In the Beginning was the Logos

"Things fall apart; the center cannot hold;
Mere anarchy is loosed upon the world."
The Second Coming -- William Butler Yeats

I'm alone.

In the dark of the basement, blue screens shadow the room with cold, cold light. Sound echoes off the concrete floor. The vast wasteland of game hours remain a solitary excursion into other worlds.

But the silver cord is ambrosia and jacob's ladder both. It runs from machine to router, to yellow cord, to the mysterious black box which massages the spirit with arcane incantations before passing it to the white plate on the wall. From there, more strange than alchemy, it becomes spiritus mundi.

And then I'm not alone.

---
It's some months after 9/11, perhaps nearly a year. I have become insular. I have fled the city with wife and family. I work from home. I have family and friends and fresh air and trees.

I am a beta tester for Star Wars Galaxies. It is a beta I begged my way into, cajoling every member of the industry with whom I had any contact. Eventually I hit paydirt.

I arrive in the desert, confused. I go walkabout. I fight. I break up a quaint imperial guardpost. I need rest, so I wander aimlessly, looking for a likely spot. The sun is setting over the dunes. The music speaks directly to the lizard part of my brain that embraces stimulus, bypassing conscious distraction, and lulling me into a sense of warm nostalgia. I see a man sitting by a fire. He invites me to sit down.

I tell the story of my first day. He tells me stories of his weeks.

We become friends. Time passes. I grow stronger.

Word spreads that one of the original family members, Nathan Larkins aka Moraj, has died in a car crash. I don't know him. I don't think I've ever met him in-world. But my friend does, and again, on a different night, in a different place, we sit by a campfire and tell stories. Some time later, the developers plant a flag in his honor near the original spawn point. I visit it alone one night. I feel scooped out clean like a Halloween pumpkin--glowing orange but empty, waxy and false.

As a group, as a community, we love the world. Our complaints to the gods are only ever offered out of an unjustifiable love for the mystery that Star Wars has left in our brains as children of the '60s (perhaps the 70s). We want it to be perfect. We want it to reflect the visions in our heads. Oddly, as the legion of citizens expands, the community grows even closer. There is a sense that anyone you meet is connected. If they are lost, you lead them. If they are in trouble, you come to their aid. If they need an ear, you listen.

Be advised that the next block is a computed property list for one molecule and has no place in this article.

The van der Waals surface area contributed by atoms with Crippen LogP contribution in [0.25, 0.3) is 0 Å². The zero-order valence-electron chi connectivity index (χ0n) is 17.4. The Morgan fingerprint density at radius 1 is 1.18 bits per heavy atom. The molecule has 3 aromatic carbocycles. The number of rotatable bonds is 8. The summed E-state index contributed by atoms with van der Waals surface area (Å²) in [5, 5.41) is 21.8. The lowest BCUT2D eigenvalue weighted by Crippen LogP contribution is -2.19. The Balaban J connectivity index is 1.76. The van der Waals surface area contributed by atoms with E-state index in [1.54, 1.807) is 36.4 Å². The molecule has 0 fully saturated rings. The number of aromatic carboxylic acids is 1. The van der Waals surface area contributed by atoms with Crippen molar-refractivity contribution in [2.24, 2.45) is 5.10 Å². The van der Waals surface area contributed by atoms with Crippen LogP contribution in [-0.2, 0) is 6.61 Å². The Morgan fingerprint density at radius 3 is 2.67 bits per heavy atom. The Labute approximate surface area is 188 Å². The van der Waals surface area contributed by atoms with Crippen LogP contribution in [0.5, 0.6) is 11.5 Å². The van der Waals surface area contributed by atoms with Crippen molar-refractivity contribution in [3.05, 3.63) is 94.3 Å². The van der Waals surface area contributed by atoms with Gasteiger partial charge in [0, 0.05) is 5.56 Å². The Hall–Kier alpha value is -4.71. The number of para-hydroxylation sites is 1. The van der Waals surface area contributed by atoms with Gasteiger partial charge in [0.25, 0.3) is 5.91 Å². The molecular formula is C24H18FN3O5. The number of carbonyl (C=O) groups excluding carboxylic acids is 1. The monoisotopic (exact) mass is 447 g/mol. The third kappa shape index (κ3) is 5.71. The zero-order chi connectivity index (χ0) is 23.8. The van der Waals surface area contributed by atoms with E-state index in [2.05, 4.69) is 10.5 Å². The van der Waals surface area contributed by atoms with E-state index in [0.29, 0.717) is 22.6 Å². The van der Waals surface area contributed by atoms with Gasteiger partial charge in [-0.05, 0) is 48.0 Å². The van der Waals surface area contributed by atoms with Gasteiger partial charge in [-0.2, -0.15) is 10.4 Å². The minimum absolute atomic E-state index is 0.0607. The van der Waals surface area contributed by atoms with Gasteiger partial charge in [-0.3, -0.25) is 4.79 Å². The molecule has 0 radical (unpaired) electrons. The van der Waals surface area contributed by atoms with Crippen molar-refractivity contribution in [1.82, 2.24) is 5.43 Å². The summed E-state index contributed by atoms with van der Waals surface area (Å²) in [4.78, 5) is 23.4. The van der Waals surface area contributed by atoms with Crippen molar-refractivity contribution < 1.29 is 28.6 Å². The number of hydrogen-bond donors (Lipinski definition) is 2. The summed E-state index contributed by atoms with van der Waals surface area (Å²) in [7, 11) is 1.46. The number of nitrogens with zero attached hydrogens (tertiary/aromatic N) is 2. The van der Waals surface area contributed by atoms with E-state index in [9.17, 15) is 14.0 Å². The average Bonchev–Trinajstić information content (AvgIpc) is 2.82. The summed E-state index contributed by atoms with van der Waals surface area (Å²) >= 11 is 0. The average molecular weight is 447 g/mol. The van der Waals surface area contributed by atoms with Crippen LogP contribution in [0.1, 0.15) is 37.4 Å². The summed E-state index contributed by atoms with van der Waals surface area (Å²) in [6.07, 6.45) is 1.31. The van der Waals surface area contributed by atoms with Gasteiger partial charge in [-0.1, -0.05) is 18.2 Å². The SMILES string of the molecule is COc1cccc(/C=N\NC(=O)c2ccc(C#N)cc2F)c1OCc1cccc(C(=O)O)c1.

It's June of 2003, the game is about to go retail, and thus, the beta has to end. Word spreads that there will be (as there usually is) an end-of-beta celebration. It is, fittingly, to be at Moraj's memorial. That same flag out in the barrens where I'd spent 10 minutes of disconnected reflection. An otherwise empty location, it features a hill on which one can sit and watch the sunset.

So we sit there, my friends and I, quiet witnesses to the end of the world. One by one, people join us. One by one, they sit on the hill. We set off fireworks. People dance and play music. There are duels. But mostly, there are stories. At some point in the evening, I weep. No, not for this faceless stranger who'd shared this new world, but for the emptiness that I know the next morning would bring.

I will buy retail, play for a few months. But the world will become sprawling, crowded, and insane. The initial self-satisfied ego of helping newbies will wear off, and I will move on. So will most of us. The ceremony of innocence is drowned.